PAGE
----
Through four games, Eagles rookie Derek Barnett probably hasn't shown up on the stat sheet the way many fans predicted or hoped.
He hasn't made any mistakes either.
"He's had very few missed assignments," defensive coordinator Jim Schwartz said. "I don't want to give gold stars for that because that's what expected of us. But I think that's also a good sign coming from a rookie that's getting significant playing time, specifically in some key situations."
The numbers aren't there yet, though. The 14th overall pick doesn't yet have a sack; he has six quarterback hurries and one quarterback hit. He has just five tackles.
But as always, the numbers don't tell the whole story. Schwartz said on Tuesday that Barnett has had an up and down first four games but played a better game against the Chargers. Barnett had an impact on Sunday in the Eagles' 26-24 win.
And even when he didn't, he was showing off one of the traits his coaches absolutely love: his motor.
Let's take a look at the rookie's performance on Sunday:
This is Barnett's second snap of the game, and it comes on the very first drive of the game. The previous play was an incompletion. On this one, Barnett is lined up against former Pro Bowler and Super Bowl champion Russell Okung. And Melvin Gordon in the backfield is going to offer Okung some help.
Barnett does something he hasn't done much of yet this season. For most of his first three games he's relied on his quick outside pass rush. Not this time. On this play, Barnett uses a simple bull rush against a pretty good left tackle. There's a chance Okung just wasn't ready for Barnett to go with a power move.
But it works. Barnett pushes Okung back into Philip Rivers' grill. Rivers feels the pressure and is about to escape the pocket. On the back end of the play, you'll see Chris Long begin his pursuit from behind.
Barnett already did his first job on the play. His pressure set it up. But as Long is about to get a strip sack, the rookie never stops his pursuit. We've seen this on Barnett's film from Tennessee and the preseason. He never gives up on plays and he actually has the speed to get back in a lot of them. Barnett's hustle on this play gives him his first fumble recovery of his young career. And this play was huge. It gave the Eagles a short field for their first touchdown and completely altered the momentum.
OK, so this isn't ideal. On this play in the second quarter, Barnett is lined up in coverage in the slot against Keenan Allen, who just happens to be the Chargers' best receiver. That's an obvious advantage. Allen was motioned into the slot just before the snap. The Eagles at times like to use these zone blitzes and this time, Jordan Hicks is going to rush.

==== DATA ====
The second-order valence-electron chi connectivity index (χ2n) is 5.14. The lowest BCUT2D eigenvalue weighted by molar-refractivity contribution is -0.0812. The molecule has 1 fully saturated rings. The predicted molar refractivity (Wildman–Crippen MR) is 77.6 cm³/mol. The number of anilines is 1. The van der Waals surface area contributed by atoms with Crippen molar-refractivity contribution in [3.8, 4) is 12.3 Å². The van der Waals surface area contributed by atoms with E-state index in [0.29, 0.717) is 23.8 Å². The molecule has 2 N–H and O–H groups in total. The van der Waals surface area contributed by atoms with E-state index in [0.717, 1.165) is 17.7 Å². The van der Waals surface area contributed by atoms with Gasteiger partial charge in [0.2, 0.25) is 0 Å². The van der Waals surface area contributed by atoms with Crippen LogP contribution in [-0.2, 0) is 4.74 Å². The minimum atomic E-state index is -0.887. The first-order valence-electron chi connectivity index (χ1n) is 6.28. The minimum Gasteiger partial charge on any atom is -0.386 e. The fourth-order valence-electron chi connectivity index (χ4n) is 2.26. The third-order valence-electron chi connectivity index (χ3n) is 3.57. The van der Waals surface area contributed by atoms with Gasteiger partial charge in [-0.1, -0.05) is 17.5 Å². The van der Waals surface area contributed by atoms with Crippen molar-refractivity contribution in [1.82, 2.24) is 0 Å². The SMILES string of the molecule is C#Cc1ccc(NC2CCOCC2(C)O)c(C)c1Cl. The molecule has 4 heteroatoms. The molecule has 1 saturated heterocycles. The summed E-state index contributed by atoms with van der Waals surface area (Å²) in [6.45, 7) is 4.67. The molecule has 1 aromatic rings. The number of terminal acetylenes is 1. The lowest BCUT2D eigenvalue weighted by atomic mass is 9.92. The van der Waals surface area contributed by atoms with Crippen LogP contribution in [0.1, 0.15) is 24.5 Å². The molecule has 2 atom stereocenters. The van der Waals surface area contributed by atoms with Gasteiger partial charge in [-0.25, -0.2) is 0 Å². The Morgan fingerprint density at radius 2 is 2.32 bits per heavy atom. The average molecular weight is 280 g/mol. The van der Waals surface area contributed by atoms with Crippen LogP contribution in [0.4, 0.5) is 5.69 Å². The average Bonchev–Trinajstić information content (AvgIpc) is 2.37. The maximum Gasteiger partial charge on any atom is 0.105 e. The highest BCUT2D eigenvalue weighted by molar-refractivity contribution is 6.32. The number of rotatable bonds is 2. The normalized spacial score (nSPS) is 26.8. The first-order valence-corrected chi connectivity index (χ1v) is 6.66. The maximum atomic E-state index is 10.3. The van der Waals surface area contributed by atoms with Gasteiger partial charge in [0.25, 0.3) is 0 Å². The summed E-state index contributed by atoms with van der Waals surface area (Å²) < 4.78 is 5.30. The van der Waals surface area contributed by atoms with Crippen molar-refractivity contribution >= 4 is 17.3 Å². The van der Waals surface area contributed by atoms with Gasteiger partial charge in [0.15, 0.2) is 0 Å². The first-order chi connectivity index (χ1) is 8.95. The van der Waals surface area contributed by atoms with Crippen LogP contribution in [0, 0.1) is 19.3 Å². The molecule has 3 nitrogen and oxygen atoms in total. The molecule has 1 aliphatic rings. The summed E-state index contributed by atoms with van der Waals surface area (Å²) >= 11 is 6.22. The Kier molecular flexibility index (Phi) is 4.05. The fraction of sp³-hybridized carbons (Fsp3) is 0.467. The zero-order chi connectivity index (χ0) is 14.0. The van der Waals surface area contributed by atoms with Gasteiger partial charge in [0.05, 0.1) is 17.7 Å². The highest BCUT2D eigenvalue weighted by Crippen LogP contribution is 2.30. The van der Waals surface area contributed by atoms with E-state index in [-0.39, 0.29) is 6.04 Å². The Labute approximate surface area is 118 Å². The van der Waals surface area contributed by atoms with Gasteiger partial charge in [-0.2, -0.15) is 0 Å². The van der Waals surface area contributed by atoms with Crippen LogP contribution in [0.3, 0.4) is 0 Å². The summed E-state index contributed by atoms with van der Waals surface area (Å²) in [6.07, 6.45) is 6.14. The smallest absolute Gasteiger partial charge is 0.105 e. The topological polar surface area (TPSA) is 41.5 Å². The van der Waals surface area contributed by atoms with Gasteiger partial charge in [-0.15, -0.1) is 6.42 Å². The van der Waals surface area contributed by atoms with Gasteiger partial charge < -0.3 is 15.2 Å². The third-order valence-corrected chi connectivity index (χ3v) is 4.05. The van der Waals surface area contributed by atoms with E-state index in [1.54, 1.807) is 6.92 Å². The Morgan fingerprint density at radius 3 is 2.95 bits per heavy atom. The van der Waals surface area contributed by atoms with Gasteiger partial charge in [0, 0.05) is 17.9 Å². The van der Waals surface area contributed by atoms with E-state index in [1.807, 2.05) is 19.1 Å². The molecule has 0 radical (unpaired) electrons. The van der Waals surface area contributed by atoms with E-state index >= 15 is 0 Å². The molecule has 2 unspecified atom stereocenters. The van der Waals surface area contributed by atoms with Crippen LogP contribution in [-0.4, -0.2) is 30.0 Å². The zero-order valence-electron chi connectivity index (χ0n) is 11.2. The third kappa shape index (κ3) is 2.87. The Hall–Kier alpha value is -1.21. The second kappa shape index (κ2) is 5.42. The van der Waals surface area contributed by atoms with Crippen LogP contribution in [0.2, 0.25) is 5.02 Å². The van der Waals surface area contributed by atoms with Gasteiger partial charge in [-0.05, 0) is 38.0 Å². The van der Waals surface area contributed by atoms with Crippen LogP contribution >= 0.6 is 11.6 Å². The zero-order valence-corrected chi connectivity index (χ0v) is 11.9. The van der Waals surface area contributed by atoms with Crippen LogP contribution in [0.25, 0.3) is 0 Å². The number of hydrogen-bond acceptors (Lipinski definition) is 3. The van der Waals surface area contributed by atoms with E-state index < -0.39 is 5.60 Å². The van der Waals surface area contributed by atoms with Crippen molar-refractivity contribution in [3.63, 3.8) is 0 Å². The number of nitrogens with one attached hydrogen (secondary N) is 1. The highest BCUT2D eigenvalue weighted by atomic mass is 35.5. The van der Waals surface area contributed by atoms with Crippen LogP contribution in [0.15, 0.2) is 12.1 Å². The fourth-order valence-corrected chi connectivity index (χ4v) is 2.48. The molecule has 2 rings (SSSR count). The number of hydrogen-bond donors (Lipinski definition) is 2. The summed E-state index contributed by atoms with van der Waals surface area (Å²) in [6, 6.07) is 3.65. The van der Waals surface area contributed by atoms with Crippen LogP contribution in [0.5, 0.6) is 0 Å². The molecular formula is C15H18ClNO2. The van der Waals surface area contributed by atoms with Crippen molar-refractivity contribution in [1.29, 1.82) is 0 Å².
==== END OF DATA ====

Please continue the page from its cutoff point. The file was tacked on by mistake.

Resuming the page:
Schwartz said the Chargers caught them in a motion. The Eagles had actually changed their blitz specifically to avoid that situation, but they were stuck.
"As soon as I saw that matchup, I was like 'oh my gosh,'" Schwartz said, "but he was the right guy to have out there."
Once Rasul Douglas sees Antonio Gates start to run a shallow slant, he drives. That is going to leave a lot of space to that side of the field. Still, Barnett has pretty tight coverage.
Rivers just has to wait for the play to develop. While Barnett offers good coverage early, he knows Allen is going to be able to speed away from him. The Chargers' offensive line does a great job of picking up every hat, including Hicks, who was coming on the blitz. It looks like Long might have a case that he was held. Oh well.
"I'll tell you what, [Barnett] did a good job of getting that," Schwartz said. "We didn't get enough pressure. He shouldn't have to cover for that long. Obviously it's a zone blitz and he shouldn't have to cover for that long."
Barnett actually does a pretty decent job of covering Allen, but he just had no real chance to cover him for that long. Allen catches a 21-yarder to move the chains, but Barnett never completely lost him and is able to tackle him. "It certainly showed his athletic ability and his speed," Schwartz said.
Obviously, the Eagles shouldn't want to have Barnett on a WR1. That can be an obvious downside when a receiver lines up inside during a zone blitz. But the athleticism Barnett showed on this play should allow Schwartz to use zone blitzes with him in the future. He might not be able to cover Allen for an extended period of time, but a tight end is a different story.
It obviously won't become his full-time role though.
"We didn't draft him for coverage," Schwartz said. "We drafted him to rush the passer."
I think the most impressive thing about this series wasn't that Barnett had decent coverage on a really good receiver. It was that on the very next play, after running down the field 21 yards to make a tackle, Barnett came back and picked up the second tackle for loss of his young career.
With Okung on him again, Barnett shows good get-off at the line. Okung doesn't get much of him before turning his attention to a charging Nigel Bradham. But Gordon isn't going to get that far.
Barnett gets in the backfield and blows up the play. On the next snap, Beau Allen tackles Branden Oliver for a five-yard loss; Barnett had good push on that one too.
No, Barnett isn't getting sacks yet. And, no, the Eagles didn't draft him with the 14th pick to get just a hustle player. But eventually, the sacks should come. And if they don't, it won't be for lack of effort. That motor is running at full force.